The last time I went to an inaugural baseball game was the LA Dodgers in 1979 (I think) where Fernando Valenzuela was the star, and thirty years later I watched his son, Fernando Valenzuela, open the season for the Leones in Mérida. Fernando hit a grand slam in the first inning, but slowed down considerably as the innings wore on. Hey, first time out for the season so I see it as a warm up game. We hope to have a strong season. We have some great players who last won the national championship in 2005. Wednesday The Tigres beat the Leones 10-8, but we put up a good fight.
The stadium reminded me of the days my brother Jay took me to see the Mudhens play in Toledo, Ohio. I don't remember the exact size, but it looked like a similar layout. Above the teams are being introduced. The Leones, whose colors are green, orange and white, on the left, and the Tigres on the right. We didn't catch any foul balls but we had great seats near the first base line.
A few differences I noted: They do not stop selling beer after the 7th inning. What if there are extra innings? A fan needs his beer. I noticed they were selling beer even after the game ended.
They have cheerleaders! For me that was a first at a baseball game. They didn't lead any cheers but they kept the male fans entertained during inning changes with their sexy salsa dances.
Although they have bat boys, they have ball girls. Good looking girls in short shorts and tight tops bounce out to the umpire with new balls every other pitch.
They eat different foods at Mexican ball games. Below is the kibi/piedra salesman. In his glass box he has the Lebanese treats ready to dress up with their repollo. Below him is the pepita, pistacchio and cacahuate (peanut) vendor. The vendors walk around with hot pizza in individual boxes, platters of fresh made tortas (sandwiches) on bolillos, tamales, corn on or off the cob with seasonings, candied apples of some sort, probably tamarind, air puffed chicharrones, cotton candy, frappuchinos, strawberries and cream, something that looked like Chinese stirfry but was actually Mexican nachos, home made potato chips and fried banana chips, candies, gum, cigarettes, etc. Also they walk around the stadium tossing out promotional items. This week I got a new pen and a handful of new cookies made by a local cookie producer. There was a lot going on, the atmosphere was light and happy, the spectators were good sports, and we had a lot of fun.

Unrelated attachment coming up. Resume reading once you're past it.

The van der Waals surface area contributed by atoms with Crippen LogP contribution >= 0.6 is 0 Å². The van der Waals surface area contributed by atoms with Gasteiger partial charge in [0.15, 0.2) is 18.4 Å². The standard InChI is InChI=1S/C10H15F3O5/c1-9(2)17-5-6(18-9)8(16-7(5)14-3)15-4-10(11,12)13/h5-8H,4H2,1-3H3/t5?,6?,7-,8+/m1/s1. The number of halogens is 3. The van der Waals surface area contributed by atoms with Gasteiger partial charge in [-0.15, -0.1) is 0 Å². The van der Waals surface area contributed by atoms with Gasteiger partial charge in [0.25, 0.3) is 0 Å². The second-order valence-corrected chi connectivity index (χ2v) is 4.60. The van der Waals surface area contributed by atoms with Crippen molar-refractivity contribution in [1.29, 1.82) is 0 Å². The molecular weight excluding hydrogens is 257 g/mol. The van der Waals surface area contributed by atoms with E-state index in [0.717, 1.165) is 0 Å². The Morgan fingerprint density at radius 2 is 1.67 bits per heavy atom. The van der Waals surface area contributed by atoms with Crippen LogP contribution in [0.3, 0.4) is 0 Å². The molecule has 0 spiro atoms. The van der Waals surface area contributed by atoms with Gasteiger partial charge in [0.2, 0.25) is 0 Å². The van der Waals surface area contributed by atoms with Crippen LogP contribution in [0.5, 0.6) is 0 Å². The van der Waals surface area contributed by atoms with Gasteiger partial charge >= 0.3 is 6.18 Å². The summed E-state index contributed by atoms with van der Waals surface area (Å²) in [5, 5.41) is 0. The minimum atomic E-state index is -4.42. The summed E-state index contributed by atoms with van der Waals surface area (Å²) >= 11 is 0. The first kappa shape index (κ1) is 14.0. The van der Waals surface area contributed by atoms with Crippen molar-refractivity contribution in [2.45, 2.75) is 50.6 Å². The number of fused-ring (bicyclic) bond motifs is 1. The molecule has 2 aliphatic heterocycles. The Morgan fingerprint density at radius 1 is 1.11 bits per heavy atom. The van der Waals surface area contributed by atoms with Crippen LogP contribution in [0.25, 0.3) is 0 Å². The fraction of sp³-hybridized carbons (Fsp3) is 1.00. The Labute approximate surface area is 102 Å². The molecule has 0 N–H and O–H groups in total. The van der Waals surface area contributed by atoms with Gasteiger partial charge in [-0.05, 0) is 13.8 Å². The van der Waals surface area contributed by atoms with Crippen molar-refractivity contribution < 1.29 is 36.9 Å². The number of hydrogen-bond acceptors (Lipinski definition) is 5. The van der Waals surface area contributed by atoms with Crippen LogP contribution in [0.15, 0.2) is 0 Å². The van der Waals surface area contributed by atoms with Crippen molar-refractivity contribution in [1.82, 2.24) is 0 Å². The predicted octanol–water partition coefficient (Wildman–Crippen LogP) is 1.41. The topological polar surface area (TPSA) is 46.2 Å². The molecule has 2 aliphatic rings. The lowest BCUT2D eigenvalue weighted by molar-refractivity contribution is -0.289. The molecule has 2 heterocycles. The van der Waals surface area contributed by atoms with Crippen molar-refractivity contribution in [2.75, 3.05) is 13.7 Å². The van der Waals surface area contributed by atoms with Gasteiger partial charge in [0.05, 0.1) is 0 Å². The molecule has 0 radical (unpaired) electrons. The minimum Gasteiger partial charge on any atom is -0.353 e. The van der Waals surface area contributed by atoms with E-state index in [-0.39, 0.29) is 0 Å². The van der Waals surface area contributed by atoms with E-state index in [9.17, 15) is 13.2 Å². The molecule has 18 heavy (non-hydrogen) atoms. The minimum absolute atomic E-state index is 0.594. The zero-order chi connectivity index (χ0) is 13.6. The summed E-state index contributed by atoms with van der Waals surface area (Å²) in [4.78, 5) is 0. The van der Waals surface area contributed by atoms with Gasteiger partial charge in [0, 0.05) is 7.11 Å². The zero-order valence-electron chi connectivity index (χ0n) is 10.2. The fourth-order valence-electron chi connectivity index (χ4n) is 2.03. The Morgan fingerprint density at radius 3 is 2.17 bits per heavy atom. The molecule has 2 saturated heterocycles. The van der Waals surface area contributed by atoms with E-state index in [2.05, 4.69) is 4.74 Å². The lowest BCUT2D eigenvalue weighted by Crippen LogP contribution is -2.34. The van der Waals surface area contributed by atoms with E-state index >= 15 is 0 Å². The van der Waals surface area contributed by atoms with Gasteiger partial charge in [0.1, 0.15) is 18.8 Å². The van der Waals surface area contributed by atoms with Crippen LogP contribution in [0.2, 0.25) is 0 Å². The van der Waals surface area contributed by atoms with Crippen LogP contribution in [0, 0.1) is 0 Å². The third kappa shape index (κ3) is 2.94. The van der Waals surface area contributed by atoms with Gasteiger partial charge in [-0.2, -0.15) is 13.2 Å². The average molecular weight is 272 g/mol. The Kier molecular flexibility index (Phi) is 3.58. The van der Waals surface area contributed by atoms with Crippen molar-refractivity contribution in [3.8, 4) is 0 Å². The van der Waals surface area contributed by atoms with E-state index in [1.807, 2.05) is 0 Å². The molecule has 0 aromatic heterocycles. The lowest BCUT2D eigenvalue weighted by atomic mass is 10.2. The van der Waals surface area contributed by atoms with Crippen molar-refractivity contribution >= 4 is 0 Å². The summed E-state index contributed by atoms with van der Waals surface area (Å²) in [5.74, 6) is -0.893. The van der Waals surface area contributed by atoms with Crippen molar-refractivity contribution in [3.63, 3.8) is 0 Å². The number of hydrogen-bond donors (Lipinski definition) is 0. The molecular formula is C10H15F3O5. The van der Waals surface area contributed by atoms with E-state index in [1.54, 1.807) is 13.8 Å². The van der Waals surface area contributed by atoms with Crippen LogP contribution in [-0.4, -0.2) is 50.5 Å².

Thursday, March 26, 2009
Busmo at two weeks.
Six weeks old.
Wednesday, March 25, 2009
July 9, 2008, one month birthday, first meal away from Mom.
The girls at two weeks.
She has Moka's face and supervisory qualities.
At two weeks.
At six weeks.
Lorenza was the first born of the now ten month old kittens. She was the smallest and now is the chunkiest. She has the job of licking a human awake when the commando is ready for breakfast. She is tender, sweet and delicate.
She likes ACTING! There was a spell when she pretended she couldn't get down from the tree she climbs, and made us rescue her a few times. But now she adventures over the wall and returns with no problem. She is a good hunter, preferring little lizards. She loves cookies, potato chips and chicharrones.
Baby Moka in early December, 2007, not long after she appeared at the front gate, sick, abandoned and frightened.
Things got better with time. January, 2008.
Moka is a year and a half old. She has the biggest bright blue eyes. She is beautiful. She is small, delicate, and has a tiny but persistent voice. She can be a bit hyper but she has an important post in the commando. She is Mom, Queen, Chief of Security, and Caregiver.
This is her seat in the desk drawer. It is not exclusively hers, as I write this Lorenza is sleeping in there.
Buster is 10 years old. He is big, healthy and handsome. Friendly but a little timid.
Mokito cuddles with Mom Moka for an afternoon nap.